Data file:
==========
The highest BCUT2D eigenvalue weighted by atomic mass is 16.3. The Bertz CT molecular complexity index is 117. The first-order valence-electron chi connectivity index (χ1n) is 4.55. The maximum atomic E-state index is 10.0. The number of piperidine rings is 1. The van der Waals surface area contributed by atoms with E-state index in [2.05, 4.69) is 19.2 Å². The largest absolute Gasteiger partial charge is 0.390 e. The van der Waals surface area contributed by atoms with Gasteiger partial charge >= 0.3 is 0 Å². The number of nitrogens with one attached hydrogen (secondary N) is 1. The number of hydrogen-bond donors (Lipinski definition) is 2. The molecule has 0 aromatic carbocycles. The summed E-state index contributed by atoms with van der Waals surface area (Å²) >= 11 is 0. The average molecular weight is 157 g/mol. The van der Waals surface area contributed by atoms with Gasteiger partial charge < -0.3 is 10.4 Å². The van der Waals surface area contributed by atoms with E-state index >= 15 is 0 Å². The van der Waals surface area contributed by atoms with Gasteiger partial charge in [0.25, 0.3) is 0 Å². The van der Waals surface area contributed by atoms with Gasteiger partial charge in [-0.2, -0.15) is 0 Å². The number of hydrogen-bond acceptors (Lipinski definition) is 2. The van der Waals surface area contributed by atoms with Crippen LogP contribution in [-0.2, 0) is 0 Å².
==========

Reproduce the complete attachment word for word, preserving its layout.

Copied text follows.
The highest BCUT2D eigenvalue weighted by atomic mass is 16.3. The Bertz CT molecular complexity index is 117. The first-order valence-electron chi connectivity index (χ1n) is 4.55. The maximum atomic E-state index is 10.0. The number of piperidine rings is 1. The van der Waals surface area contributed by atoms with E-state index in [2.05, 4.69) is 19.2 Å². The largest absolute Gasteiger partial charge is 0.390 e. The van der Waals surface area contributed by atoms with Gasteiger partial charge >= 0.3 is 0 Å². The number of nitrogens with one attached hydrogen (secondary N) is 1. The number of hydrogen-bond donors (Lipinski definition) is 2. The molecule has 0 aromatic carbocycles. The summed E-state index contributed by atoms with van der Waals surface area (Å²) >= 11 is 0. The average molecular weight is 157 g/mol. The van der Waals surface area contributed by atoms with Gasteiger partial charge < -0.3 is 10.4 Å². The van der Waals surface area contributed by atoms with E-state index >= 15 is 0 Å². The van der Waals surface area contributed by atoms with Gasteiger partial charge in [0.25, 0.3) is 0 Å². The van der Waals surface area contributed by atoms with Gasteiger partial charge in [-0.2, -0.15) is 0 Å². The number of hydrogen-bond acceptors (Lipinski definition) is 2. The van der Waals surface area contributed by atoms with Crippen LogP contribution in [-0.2, 0) is 0 Å².